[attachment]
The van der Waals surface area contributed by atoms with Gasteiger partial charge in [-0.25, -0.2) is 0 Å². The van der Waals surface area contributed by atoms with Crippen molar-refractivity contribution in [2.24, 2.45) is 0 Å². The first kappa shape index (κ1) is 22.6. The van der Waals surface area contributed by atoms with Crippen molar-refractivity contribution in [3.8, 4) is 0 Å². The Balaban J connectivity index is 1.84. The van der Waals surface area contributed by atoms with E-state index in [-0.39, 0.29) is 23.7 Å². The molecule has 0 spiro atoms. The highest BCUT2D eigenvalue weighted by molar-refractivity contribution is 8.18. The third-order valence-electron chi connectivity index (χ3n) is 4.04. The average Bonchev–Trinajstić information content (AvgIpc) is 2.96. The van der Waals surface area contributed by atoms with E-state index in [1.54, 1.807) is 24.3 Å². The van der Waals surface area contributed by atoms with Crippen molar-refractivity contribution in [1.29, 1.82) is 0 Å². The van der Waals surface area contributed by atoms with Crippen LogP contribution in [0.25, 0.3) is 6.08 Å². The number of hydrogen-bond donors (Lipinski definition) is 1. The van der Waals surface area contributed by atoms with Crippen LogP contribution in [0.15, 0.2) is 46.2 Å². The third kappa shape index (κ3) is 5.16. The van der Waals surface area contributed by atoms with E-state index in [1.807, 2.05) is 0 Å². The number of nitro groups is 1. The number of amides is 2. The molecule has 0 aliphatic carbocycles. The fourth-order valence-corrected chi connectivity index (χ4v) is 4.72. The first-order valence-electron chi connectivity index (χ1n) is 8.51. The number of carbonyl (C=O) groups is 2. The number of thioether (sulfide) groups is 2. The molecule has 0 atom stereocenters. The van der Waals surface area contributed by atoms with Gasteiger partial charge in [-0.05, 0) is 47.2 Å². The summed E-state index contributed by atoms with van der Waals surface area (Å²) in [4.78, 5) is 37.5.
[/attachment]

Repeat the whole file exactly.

The van der Waals surface area contributed by atoms with Gasteiger partial charge in [-0.25, -0.2) is 0 Å². The van der Waals surface area contributed by atoms with Crippen molar-refractivity contribution in [2.24, 2.45) is 0 Å². The first kappa shape index (κ1) is 22.6. The van der Waals surface area contributed by atoms with Crippen molar-refractivity contribution in [3.8, 4) is 0 Å². The Balaban J connectivity index is 1.84. The van der Waals surface area contributed by atoms with E-state index in [-0.39, 0.29) is 23.7 Å². The molecule has 0 spiro atoms. The highest BCUT2D eigenvalue weighted by molar-refractivity contribution is 8.18. The third-order valence-electron chi connectivity index (χ3n) is 4.04. The average Bonchev–Trinajstić information content (AvgIpc) is 2.96. The van der Waals surface area contributed by atoms with E-state index in [1.54, 1.807) is 24.3 Å². The van der Waals surface area contributed by atoms with Crippen molar-refractivity contribution in [1.29, 1.82) is 0 Å². The van der Waals surface area contributed by atoms with Crippen LogP contribution in [0.25, 0.3) is 6.08 Å². The number of hydrogen-bond donors (Lipinski definition) is 1. The van der Waals surface area contributed by atoms with Crippen LogP contribution in [0.15, 0.2) is 46.2 Å². The third kappa shape index (κ3) is 5.16. The van der Waals surface area contributed by atoms with E-state index in [1.807, 2.05) is 0 Å². The number of nitro groups is 1. The number of amides is 2. The molecule has 0 aliphatic carbocycles. The fourth-order valence-corrected chi connectivity index (χ4v) is 4.72. The first-order valence-electron chi connectivity index (χ1n) is 8.51. The number of carbonyl (C=O) groups is 2. The number of thioether (sulfide) groups is 2. The molecule has 0 atom stereocenters. The van der Waals surface area contributed by atoms with Gasteiger partial charge in [-0.05, 0) is 47.2 Å². The summed E-state index contributed by atoms with van der Waals surface area (Å²) in [4.78, 5) is 37.5.